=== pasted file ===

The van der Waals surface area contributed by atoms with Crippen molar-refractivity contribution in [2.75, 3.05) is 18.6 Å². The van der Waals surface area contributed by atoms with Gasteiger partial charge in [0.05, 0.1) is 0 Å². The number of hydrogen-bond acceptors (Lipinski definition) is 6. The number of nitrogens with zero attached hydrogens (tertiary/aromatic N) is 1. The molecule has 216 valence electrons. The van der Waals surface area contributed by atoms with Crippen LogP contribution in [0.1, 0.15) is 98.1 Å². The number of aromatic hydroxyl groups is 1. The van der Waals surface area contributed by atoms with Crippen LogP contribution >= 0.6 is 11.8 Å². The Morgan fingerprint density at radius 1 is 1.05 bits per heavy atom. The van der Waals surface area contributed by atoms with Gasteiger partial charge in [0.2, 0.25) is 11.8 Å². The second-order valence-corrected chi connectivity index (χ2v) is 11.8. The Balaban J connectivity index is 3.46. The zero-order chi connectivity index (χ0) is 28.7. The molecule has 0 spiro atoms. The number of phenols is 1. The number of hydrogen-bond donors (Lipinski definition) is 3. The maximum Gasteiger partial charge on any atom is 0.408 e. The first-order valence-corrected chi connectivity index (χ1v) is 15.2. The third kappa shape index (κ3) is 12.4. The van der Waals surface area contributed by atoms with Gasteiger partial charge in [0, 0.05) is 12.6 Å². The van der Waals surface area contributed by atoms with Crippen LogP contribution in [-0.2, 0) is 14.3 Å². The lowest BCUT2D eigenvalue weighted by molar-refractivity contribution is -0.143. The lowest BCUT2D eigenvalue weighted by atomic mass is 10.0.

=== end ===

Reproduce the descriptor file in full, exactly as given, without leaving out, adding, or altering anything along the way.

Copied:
The van der Waals surface area contributed by atoms with Crippen molar-refractivity contribution in [2.75, 3.05) is 18.6 Å². The van der Waals surface area contributed by atoms with Gasteiger partial charge in [0.05, 0.1) is 0 Å². The number of hydrogen-bond acceptors (Lipinski definition) is 6. The number of nitrogens with zero attached hydrogens (tertiary/aromatic N) is 1. The molecule has 216 valence electrons. The van der Waals surface area contributed by atoms with Crippen LogP contribution in [0.1, 0.15) is 98.1 Å². The number of aromatic hydroxyl groups is 1. The van der Waals surface area contributed by atoms with Crippen LogP contribution >= 0.6 is 11.8 Å². The Morgan fingerprint density at radius 1 is 1.05 bits per heavy atom. The van der Waals surface area contributed by atoms with Gasteiger partial charge in [0.2, 0.25) is 11.8 Å². The second-order valence-corrected chi connectivity index (χ2v) is 11.8. The Balaban J connectivity index is 3.46. The zero-order chi connectivity index (χ0) is 28.7. The molecule has 0 spiro atoms. The number of phenols is 1. The number of hydrogen-bond donors (Lipinski definition) is 3. The maximum Gasteiger partial charge on any atom is 0.408 e. The first-order valence-corrected chi connectivity index (χ1v) is 15.2. The third kappa shape index (κ3) is 12.4. The van der Waals surface area contributed by atoms with Gasteiger partial charge in [0, 0.05) is 12.6 Å². The van der Waals surface area contributed by atoms with Crippen LogP contribution in [-0.2, 0) is 14.3 Å². The lowest BCUT2D eigenvalue weighted by molar-refractivity contribution is -0.143. The lowest BCUT2D eigenvalue weighted by atomic mass is 10.0.